Conveners: Faisal Devji, Polly O'Hanlon, Kate Sullivan de Estrada, Nayanika Mathur, Mallica Kumbera Landrus and Ali Jan
Speaker: Samita Sen (Cambridge)
The paper explores long-term patterns of mobility from the colonial period to understand women’s migration today in the specific context of domestic work. In the colonial period, single women’s migration from village to city often resulted in their severance of links with the former. They lost access to rural resources, which were contingent upon familial role fulfillment. In recent years, with increase in migration of women domestic workers, new patterns have become discernible. These shifts and changes challenge the current understanding of gender in migration studies in South Asia.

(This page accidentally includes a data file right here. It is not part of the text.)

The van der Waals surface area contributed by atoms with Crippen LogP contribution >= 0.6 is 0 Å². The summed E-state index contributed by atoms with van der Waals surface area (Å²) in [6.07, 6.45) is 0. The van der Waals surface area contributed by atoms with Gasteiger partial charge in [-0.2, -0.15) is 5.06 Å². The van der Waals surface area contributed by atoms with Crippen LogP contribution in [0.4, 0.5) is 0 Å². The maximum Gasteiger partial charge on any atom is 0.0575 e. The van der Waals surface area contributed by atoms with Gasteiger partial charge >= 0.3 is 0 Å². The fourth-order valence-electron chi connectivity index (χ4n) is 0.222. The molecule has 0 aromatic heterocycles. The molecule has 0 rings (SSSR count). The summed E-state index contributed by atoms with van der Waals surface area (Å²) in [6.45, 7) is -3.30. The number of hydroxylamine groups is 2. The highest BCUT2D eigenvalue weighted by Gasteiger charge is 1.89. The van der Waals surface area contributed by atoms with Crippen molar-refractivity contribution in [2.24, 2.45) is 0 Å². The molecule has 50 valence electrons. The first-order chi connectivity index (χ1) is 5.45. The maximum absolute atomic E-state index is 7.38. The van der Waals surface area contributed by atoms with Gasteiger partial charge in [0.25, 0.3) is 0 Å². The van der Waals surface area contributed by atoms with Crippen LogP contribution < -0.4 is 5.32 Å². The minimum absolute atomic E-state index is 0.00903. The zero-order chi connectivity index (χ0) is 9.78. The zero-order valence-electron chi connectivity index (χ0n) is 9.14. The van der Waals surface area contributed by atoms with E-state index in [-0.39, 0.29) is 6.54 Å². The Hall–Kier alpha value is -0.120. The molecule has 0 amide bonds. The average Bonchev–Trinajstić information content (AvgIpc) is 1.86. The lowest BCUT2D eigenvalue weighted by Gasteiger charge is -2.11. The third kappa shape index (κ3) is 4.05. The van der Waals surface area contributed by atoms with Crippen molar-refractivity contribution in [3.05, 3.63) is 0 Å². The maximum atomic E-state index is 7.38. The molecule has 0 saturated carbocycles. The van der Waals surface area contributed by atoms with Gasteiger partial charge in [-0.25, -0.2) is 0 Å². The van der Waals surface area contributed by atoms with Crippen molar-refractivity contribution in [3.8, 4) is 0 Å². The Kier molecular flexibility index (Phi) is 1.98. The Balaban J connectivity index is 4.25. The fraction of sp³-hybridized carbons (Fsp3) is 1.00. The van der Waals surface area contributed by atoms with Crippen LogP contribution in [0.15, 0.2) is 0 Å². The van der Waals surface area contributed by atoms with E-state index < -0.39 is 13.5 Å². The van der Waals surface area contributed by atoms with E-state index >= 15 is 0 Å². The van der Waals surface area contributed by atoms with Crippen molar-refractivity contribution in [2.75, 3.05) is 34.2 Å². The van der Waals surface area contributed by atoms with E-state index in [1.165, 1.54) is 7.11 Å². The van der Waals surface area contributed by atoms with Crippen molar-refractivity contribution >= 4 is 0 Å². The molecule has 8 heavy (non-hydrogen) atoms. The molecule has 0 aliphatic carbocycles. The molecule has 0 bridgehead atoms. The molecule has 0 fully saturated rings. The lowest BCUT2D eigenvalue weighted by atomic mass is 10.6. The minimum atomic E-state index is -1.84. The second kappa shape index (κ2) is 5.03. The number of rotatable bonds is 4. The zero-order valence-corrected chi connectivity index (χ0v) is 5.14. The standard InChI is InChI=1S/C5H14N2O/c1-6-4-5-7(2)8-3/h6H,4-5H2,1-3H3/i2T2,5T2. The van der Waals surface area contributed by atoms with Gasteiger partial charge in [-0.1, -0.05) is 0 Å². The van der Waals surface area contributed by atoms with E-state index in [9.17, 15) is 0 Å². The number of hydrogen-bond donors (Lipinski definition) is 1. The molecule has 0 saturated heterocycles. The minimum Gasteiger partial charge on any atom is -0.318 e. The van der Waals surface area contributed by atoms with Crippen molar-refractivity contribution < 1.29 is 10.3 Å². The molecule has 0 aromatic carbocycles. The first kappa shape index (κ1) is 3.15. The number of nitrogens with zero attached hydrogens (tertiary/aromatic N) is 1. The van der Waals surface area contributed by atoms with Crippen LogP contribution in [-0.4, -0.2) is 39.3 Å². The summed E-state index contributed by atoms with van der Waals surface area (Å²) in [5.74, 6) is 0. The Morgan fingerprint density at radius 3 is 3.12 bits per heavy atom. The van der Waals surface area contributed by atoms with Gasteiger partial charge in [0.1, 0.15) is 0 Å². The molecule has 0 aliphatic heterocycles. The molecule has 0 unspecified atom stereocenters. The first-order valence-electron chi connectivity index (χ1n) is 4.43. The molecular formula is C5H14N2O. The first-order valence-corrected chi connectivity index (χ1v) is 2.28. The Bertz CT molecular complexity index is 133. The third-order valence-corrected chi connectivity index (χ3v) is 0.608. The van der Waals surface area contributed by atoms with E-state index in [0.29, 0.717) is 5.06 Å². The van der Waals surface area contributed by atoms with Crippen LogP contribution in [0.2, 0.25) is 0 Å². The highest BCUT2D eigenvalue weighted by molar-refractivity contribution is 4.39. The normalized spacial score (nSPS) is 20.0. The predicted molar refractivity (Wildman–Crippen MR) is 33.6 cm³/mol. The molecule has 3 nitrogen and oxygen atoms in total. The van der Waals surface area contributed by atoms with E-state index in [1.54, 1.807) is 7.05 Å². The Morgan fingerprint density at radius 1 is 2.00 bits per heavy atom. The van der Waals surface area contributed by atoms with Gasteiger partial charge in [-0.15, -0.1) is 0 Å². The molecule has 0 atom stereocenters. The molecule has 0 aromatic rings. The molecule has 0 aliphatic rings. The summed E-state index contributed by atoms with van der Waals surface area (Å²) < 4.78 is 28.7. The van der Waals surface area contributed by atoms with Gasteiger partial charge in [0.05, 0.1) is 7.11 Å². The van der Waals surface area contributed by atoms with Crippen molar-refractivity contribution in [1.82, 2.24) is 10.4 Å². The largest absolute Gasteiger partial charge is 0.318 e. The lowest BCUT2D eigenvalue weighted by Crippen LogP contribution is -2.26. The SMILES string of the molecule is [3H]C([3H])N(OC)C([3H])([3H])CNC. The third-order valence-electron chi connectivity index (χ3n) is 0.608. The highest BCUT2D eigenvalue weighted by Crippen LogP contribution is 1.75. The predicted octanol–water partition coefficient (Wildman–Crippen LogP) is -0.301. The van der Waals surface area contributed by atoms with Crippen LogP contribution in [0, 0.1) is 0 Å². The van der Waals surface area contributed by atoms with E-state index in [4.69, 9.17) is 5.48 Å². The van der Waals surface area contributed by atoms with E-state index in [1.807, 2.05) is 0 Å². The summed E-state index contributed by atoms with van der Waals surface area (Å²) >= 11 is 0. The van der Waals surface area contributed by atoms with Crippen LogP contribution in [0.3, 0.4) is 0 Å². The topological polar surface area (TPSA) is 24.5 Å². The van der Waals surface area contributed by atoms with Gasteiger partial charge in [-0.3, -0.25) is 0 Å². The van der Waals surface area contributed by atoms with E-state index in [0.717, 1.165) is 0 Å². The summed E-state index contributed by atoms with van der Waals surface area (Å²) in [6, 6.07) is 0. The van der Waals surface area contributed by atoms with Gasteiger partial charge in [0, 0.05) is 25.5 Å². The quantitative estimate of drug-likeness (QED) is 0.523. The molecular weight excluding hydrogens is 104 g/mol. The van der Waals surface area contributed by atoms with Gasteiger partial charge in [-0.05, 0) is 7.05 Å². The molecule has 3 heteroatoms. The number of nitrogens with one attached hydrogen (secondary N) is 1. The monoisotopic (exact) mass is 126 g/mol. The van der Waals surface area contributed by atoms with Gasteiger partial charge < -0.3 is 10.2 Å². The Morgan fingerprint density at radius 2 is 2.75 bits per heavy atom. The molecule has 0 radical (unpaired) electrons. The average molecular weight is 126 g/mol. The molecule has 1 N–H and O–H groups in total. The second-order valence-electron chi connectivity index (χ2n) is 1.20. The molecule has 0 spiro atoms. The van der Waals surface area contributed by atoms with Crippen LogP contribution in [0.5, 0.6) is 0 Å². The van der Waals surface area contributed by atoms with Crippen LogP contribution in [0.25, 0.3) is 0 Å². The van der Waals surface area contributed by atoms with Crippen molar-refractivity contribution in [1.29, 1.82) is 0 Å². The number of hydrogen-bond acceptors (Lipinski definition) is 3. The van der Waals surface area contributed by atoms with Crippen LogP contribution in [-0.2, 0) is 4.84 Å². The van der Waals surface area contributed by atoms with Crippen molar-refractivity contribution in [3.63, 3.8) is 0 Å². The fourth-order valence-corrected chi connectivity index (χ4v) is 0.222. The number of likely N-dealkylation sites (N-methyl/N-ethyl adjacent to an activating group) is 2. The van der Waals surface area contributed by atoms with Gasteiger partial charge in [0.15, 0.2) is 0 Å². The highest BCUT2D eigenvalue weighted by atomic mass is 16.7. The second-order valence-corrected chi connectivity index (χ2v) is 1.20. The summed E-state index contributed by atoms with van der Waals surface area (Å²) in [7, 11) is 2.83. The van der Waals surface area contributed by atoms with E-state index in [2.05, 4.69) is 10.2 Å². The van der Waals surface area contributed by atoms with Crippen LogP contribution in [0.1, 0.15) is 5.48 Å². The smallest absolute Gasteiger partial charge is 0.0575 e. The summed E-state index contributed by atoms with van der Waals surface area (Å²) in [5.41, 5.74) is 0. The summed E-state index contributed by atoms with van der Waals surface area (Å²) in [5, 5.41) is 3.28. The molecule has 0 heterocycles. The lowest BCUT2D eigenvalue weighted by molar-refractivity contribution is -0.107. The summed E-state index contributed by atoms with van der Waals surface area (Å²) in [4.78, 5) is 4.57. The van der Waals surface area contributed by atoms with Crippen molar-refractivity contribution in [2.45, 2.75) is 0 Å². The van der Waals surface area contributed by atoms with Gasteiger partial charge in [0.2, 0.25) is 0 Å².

Professor Samita Sen is at present Vere Harmsworth Professor in Imperial and Naval History at Cambridge University. She received her Ph.D from Cambridge in 1992. She was First Vice Chancellor, Diamond Harbour Women’s University, 2013-2015 and Dean, Faculty of Interdisciplinary Studies, Law and Management at Jadavpur University, 2016-2017. She has taught at Calcutta and Jadavpur University. Her monograph on women’s employment in the jute industry in colonial Bengal was published in 1999 and won the Trevor Reese Prize in Commonwealth History. She is at present working on women’s migration in relation to tea and overseas plantations. Her various research publications include issues such as education, the women’s movement, marriage, domestic violence, domestic workers, women in governance and women’s land rights. Her recent publications are: jointly written Domestic Days (OUP, 2016); edited volumes Passage to Bondage (2016), Intimate Others (2010) and Mapping the Field (2011).